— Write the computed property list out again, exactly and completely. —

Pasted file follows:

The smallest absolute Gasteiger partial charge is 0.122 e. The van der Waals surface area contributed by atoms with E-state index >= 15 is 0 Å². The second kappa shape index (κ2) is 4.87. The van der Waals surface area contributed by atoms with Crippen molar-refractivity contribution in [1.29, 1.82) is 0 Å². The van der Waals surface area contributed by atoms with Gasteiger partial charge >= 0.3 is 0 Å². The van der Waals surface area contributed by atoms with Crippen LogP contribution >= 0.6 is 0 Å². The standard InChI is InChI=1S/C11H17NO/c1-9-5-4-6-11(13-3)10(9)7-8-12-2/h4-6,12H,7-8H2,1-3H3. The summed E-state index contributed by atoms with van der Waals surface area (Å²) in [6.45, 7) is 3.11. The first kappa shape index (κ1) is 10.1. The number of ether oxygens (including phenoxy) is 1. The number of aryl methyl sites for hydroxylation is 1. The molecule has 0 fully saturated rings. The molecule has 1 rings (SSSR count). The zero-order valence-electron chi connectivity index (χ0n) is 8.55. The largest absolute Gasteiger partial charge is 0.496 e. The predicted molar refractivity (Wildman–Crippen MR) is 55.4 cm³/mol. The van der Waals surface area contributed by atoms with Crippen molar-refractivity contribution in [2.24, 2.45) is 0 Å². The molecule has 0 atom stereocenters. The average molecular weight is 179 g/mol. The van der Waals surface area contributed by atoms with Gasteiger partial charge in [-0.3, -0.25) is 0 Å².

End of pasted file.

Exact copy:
The smallest absolute Gasteiger partial charge is 0.122 e. The van der Waals surface area contributed by atoms with E-state index >= 15 is 0 Å². The second kappa shape index (κ2) is 4.87. The van der Waals surface area contributed by atoms with Crippen molar-refractivity contribution in [1.29, 1.82) is 0 Å². The van der Waals surface area contributed by atoms with Gasteiger partial charge >= 0.3 is 0 Å². The van der Waals surface area contributed by atoms with Crippen LogP contribution >= 0.6 is 0 Å². The standard InChI is InChI=1S/C11H17NO/c1-9-5-4-6-11(13-3)10(9)7-8-12-2/h4-6,12H,7-8H2,1-3H3. The summed E-state index contributed by atoms with van der Waals surface area (Å²) in [6.45, 7) is 3.11. The first kappa shape index (κ1) is 10.1. The number of ether oxygens (including phenoxy) is 1. The number of aryl methyl sites for hydroxylation is 1. The molecule has 0 fully saturated rings. The molecule has 1 rings (SSSR count). The zero-order valence-electron chi connectivity index (χ0n) is 8.55. The largest absolute Gasteiger partial charge is 0.496 e. The predicted molar refractivity (Wildman–Crippen MR) is 55.4 cm³/mol. The van der Waals surface area contributed by atoms with Crippen molar-refractivity contribution in [2.24, 2.45) is 0 Å². The molecule has 0 atom stereocenters. The average molecular weight is 179 g/mol. The van der Waals surface area contributed by atoms with Gasteiger partial charge in [-0.3, -0.25) is 0 Å².